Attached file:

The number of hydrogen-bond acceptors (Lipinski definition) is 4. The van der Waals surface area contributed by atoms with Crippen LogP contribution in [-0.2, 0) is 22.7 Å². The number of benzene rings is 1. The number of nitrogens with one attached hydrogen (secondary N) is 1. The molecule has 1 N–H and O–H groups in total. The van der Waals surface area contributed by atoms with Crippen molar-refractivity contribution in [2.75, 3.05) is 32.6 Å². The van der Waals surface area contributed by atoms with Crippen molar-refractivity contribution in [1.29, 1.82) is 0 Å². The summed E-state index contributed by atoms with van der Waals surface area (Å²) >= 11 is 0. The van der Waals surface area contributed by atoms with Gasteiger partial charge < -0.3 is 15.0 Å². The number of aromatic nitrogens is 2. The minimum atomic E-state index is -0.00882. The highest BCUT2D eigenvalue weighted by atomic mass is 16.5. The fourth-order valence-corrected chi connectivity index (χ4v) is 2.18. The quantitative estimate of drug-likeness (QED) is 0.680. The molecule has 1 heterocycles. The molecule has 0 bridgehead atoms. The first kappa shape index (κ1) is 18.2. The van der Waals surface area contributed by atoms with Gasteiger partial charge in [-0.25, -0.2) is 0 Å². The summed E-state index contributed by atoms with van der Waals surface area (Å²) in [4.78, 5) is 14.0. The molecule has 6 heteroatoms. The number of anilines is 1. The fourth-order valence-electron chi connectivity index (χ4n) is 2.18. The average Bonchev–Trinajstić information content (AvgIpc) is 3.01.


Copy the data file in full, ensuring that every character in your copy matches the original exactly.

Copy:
The number of hydrogen-bond acceptors (Lipinski definition) is 4. The van der Waals surface area contributed by atoms with Crippen LogP contribution in [-0.2, 0) is 22.7 Å². The number of benzene rings is 1. The number of nitrogens with one attached hydrogen (secondary N) is 1. The molecule has 1 N–H and O–H groups in total. The van der Waals surface area contributed by atoms with Crippen molar-refractivity contribution in [2.75, 3.05) is 32.6 Å². The van der Waals surface area contributed by atoms with Crippen molar-refractivity contribution in [1.29, 1.82) is 0 Å². The summed E-state index contributed by atoms with van der Waals surface area (Å²) >= 11 is 0. The van der Waals surface area contributed by atoms with Gasteiger partial charge < -0.3 is 15.0 Å². The number of aromatic nitrogens is 2. The minimum atomic E-state index is -0.00882. The highest BCUT2D eigenvalue weighted by atomic mass is 16.5. The fourth-order valence-corrected chi connectivity index (χ4v) is 2.18. The quantitative estimate of drug-likeness (QED) is 0.680. The molecule has 1 heterocycles. The molecule has 0 bridgehead atoms. The first kappa shape index (κ1) is 18.2. The van der Waals surface area contributed by atoms with Gasteiger partial charge in [-0.25, -0.2) is 0 Å². The summed E-state index contributed by atoms with van der Waals surface area (Å²) in [4.78, 5) is 14.0. The molecule has 6 heteroatoms. The number of anilines is 1. The fourth-order valence-electron chi connectivity index (χ4n) is 2.18. The average Bonchev–Trinajstić information content (AvgIpc) is 3.01.